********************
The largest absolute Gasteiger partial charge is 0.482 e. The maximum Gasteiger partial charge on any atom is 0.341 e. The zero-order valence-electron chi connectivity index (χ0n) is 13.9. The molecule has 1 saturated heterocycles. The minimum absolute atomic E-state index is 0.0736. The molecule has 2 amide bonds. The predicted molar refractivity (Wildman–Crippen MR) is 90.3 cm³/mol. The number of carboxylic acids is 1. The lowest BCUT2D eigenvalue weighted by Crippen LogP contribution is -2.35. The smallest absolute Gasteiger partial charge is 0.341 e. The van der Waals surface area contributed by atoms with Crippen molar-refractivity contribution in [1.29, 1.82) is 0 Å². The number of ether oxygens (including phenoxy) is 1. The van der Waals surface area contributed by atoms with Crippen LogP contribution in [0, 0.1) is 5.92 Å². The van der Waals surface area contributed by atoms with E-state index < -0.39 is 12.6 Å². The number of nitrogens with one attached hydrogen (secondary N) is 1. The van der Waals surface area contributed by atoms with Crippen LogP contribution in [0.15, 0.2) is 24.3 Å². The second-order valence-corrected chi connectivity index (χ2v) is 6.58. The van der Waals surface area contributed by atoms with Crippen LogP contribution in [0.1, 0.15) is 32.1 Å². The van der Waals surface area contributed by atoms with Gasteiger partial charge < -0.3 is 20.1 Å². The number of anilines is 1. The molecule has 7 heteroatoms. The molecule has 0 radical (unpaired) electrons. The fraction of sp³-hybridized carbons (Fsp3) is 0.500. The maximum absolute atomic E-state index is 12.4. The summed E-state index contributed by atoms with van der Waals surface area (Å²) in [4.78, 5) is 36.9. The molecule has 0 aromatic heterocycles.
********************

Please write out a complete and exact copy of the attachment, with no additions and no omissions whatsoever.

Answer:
The largest absolute Gasteiger partial charge is 0.482 e. The maximum Gasteiger partial charge on any atom is 0.341 e. The zero-order valence-electron chi connectivity index (χ0n) is 13.9. The molecule has 1 saturated heterocycles. The minimum absolute atomic E-state index is 0.0736. The molecule has 2 amide bonds. The predicted molar refractivity (Wildman–Crippen MR) is 90.3 cm³/mol. The number of carboxylic acids is 1. The lowest BCUT2D eigenvalue weighted by Crippen LogP contribution is -2.35. The smallest absolute Gasteiger partial charge is 0.341 e. The van der Waals surface area contributed by atoms with Crippen molar-refractivity contribution in [1.29, 1.82) is 0 Å². The number of ether oxygens (including phenoxy) is 1. The van der Waals surface area contributed by atoms with Crippen LogP contribution in [0, 0.1) is 5.92 Å². The van der Waals surface area contributed by atoms with E-state index < -0.39 is 12.6 Å². The number of nitrogens with one attached hydrogen (secondary N) is 1. The van der Waals surface area contributed by atoms with Crippen LogP contribution in [0.15, 0.2) is 24.3 Å². The second-order valence-corrected chi connectivity index (χ2v) is 6.58. The van der Waals surface area contributed by atoms with Crippen LogP contribution in [0.1, 0.15) is 32.1 Å². The van der Waals surface area contributed by atoms with Gasteiger partial charge < -0.3 is 20.1 Å². The number of anilines is 1. The molecule has 7 heteroatoms. The molecule has 0 radical (unpaired) electrons. The fraction of sp³-hybridized carbons (Fsp3) is 0.500. The maximum absolute atomic E-state index is 12.4. The summed E-state index contributed by atoms with van der Waals surface area (Å²) in [4.78, 5) is 36.9. The molecule has 0 aromatic heterocycles.